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Twitter IPO vs. Facebook IPO: Which is the Better Business?

It looks like Twitter is going IPO (Initial Public Offering), seeking to join the “big boys” of the Internet like Facebook, LinkedIn, Yelp, and Google as a public company. As someone who teaches social media online, I can’t say I can predict a stock price, but I do think that I can share some thoughts about the Twitter business and whether in the long-term Twitter is going to be as good of a business as Facebook.  Here are some thoughts on how Twitter stacks up as a business vs. similar social media competitors.

What Twitter is as a Marketing Engine

Twitter IPO vs. Facebook IPOTwitter, as used by people, is mainly about just a few things. First and foremost, news. People go to Twitter for breaking news, so if you are a politician, a non-profit engaged in timely tasks, or a political action committee, Twitter is incredibly important to you as a marketing engine. It’s where the political and news cognoscenti meet and greet, share gossip, and interact.  Twitter is incredibly important to politics: just look at Obama’s re-election campaign, or Occupy Wall Street or any other political mobilization group.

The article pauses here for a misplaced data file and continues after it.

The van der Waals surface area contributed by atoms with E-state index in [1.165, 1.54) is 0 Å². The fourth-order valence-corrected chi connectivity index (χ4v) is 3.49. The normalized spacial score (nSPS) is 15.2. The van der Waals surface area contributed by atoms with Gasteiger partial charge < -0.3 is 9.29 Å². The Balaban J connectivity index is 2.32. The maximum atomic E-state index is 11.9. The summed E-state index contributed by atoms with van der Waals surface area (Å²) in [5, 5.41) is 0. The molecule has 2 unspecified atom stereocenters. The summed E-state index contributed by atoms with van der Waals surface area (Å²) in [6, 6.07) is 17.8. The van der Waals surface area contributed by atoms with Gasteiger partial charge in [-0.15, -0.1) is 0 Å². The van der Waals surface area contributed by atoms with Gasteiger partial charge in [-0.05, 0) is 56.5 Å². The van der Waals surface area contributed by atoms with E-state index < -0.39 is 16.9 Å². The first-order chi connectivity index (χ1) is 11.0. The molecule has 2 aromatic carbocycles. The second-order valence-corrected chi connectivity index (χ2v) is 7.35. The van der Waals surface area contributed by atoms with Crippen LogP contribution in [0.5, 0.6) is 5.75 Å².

Marketing potential?  Pretty good: sell ads to campaigns and campaigns in the form of Twitter’s sponsored tweets.

Secondly, Twitter is really used heavily for coupons.  Sites like Juicy Couture or REI offer timely tips and insider deals for their most avid shoppers, and throw in the occasional useful coupon.  Twitter is a great “insider deal” website, sort of your Safeway Club Card on steroids.  Marketing potential: pretty good: cross-sell coupons to competitors, placing these sponsored tweets in the newsfeeds of people already signed up and paying attention to the Tweets of similar retailers.